But CGI spectacle doesn't age gracefully, not even with a 3-D facelift. (Although the spruced-up version was not, in fact, screened for press.) Today, Titanic must float or sink on the enduring charisma of its young stars. Winslet's Rose, flipping an anachronistic bird at the patriarchy, suffers from the "feminist" pandering of Cameron's script, which today seems even more overly deliberate in a pop culture glutted with matter-of-fact warrior women. What is most remarkable, viewed with the hindsight of nearly 15 interceding years, is the sight of DiCaprio, famous bangs bounding as he runs through the ship's endless corridors, flashing a sharp little triangle of a mouth and actually smiling. It was Titanic that properly launched "Leo-Mania," which the actor would spend his subsequent career distancing himself from, finding torturous roles to seam his baby face with worry lines, making the leap from matinee idol to Serious Actor. DiCaprio has been unusually successful in this aim, but rewatching Titanic, you wish his growing gravitas had not completely smothered his ability, wonderfully evident here, to convey simple joy.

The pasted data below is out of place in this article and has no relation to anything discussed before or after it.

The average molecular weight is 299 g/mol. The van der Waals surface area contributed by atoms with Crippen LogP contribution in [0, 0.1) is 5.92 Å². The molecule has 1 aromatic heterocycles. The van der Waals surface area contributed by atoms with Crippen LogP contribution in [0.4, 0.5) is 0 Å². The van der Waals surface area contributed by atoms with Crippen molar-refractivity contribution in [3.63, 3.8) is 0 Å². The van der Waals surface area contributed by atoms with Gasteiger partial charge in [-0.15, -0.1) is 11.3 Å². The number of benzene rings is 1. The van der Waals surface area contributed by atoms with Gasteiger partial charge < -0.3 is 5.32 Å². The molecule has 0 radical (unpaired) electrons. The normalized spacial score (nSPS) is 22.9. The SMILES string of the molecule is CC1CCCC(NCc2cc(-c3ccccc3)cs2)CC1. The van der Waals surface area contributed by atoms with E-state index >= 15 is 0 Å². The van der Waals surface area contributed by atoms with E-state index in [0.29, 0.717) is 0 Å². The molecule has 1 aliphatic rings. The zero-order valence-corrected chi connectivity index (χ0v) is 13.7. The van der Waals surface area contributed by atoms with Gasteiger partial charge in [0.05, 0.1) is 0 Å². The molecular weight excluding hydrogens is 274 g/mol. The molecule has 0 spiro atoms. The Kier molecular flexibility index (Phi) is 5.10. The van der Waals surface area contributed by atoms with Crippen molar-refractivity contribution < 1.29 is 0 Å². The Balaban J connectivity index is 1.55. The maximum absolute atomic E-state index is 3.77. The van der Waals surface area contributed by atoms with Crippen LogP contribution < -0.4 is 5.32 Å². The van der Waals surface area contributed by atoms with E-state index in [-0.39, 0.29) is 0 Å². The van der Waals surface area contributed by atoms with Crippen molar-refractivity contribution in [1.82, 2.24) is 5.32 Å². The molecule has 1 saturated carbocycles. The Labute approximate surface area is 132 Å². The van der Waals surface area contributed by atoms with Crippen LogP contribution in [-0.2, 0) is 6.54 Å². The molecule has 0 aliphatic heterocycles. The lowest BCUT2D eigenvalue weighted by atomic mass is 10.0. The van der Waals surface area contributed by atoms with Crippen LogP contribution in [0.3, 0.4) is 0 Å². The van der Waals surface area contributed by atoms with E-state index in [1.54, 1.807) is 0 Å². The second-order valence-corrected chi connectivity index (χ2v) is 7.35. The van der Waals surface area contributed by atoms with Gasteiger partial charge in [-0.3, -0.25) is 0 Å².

French New Wave director Jacques Rivette analyzed the Titanic phenomenon incisively when it first blew up. Citing Winslet as a placeholder for "inhibited, slightly plump American girls who see the film over and over as if they were on a pilgrimage," Rivette concluded, "They recognize themselves in her, and dream of falling into the arms of the gorgeous Leonardo." Taking a less weightist view of things, Titanic also offered an immersion in the classical romantic Hollywood cinema—yearning, worshipful close-ups; a transporting score; seismic sentiments—to a multiplex-bred generation that had little familiarity with this idiom, and the experience was intoxicating.